There is an anecdote about a foreigner visiting London asking a man on the street “what is time?” and receiving the answer “I’m sorry, but I am not a philosopher”.
I don’t want to discuss here the philosophical or physical questions of what time is, but rather what we mean by time in telecommunications applications. In particular, we frequently hear the terms “UTC”, “GPS time”, “NTP time”, and “1588 time”, and I would like to clarify what these terms mean.
Everything starts with the question “what is a second?”. Until 1960 the second’s duration was based on the rotation of Earth. Specifically, the second was defined as the unit of time of which there are precisely 24*60*60 =86,400 of them in a mean solar day. Unfortunately, the Earth’s rotation is slowing down due to tidal friction, and so between 1960 and 1967 the second was redefined as a particular fraction of the duration of the year 1900. Since it is hard to reproduce the year 1900 in the lab, the second was finally linked to a stable, reproducible, physical phenomenon, namely the radiation emitted when an electron transitions between the two hyperfine levels of the ground state of the cesium 133 atom. Cesium atomic clocks need only count 9,192,631,770 oscillations and declare that a second has passed. (Cesium is chosen because all of its 55 electrons except the outermost one are in stable shells, minimizing their effect on the outermost electron.)
Even such a stable phenomenon as the hyperfine transition is somewhat subject to variability (due to contaminants, undesired fields, and General Theory of Relativity corrections due to height above sea level) leading to variability on the order of a nanosecond or two per day. In order to remove even this small variability the TAI international time scale (TAI stands for “Temps Atomique International” or International Atomic Time) maintained by the International Bureau of Weights and Measures (BIPM) in Paris, is defined as the weighted average of over 300 atomic clocks located around the world (the higher weightings going to the more stable clocks).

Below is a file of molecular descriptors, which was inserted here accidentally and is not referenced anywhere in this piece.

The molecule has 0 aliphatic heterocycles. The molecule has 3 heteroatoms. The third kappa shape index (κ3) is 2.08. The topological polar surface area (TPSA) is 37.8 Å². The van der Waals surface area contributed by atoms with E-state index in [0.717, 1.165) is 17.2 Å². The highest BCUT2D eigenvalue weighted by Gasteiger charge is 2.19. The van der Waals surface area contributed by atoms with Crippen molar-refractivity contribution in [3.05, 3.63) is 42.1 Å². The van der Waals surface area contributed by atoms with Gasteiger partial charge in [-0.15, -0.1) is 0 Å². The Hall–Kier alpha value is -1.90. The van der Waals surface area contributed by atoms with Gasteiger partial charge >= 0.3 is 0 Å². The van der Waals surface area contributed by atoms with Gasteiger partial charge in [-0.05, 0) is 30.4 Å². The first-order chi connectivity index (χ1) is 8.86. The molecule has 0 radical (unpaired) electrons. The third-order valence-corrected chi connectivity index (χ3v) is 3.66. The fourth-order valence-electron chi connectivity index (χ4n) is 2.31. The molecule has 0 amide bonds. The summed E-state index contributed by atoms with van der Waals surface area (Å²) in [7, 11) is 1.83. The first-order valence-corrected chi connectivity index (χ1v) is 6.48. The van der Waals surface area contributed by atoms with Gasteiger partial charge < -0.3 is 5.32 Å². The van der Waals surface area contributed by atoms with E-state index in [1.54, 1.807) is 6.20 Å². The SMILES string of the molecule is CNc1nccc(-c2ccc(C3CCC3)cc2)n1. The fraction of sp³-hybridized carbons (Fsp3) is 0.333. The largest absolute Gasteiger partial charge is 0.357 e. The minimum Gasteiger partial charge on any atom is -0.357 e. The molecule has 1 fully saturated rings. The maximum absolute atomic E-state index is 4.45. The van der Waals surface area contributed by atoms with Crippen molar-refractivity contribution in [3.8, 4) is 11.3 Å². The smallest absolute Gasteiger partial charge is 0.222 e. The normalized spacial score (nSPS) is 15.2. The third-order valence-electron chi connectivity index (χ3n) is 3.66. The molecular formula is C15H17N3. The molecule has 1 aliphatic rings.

TAI is precisely defined, but has become entirely divorced from the Earth’s rotation. Were we to adopt only TAI the time of day would slowly lose connection with the position of the sun in the sky, and after a long enough time we would be having breakfast at 12 noon. IN order to resynchronize the two definitions of the second UTC is defined. UTC stands for Coordinated Universal Time (the order of letters is a compromise between several languages), and it replaced older time standards such as “GMT”. It is defined in ITU-R Recommendation TF.460-6 to be TAI adjusted by leap seconds introduced to compensate for the changing of Earth’s rotational velocity. When to introduce leap seconds is now determined by the International Earth Rotation and Reference Systems Service (IERS). While leap seconds can be either positive or negative, and can be introduced at the end of any month, there have only been positive ones (corresponding to slowing down of Earth’s rotation) and they have only been introduced on the last day of June or December. There are presently proposals to eliminate leap seconds entirely (in which case TAI would be abolished), and perhaps introduce leap hours should the need arise.
UTC is now exactly 34 seconds behind TAI, because of a 10 second introduced in 1972 when the present system was adopted, and 24 positive leap seconds that have been declared since then. The next leap second will be at the end of June 2012, increasing the difference to 35 seconds.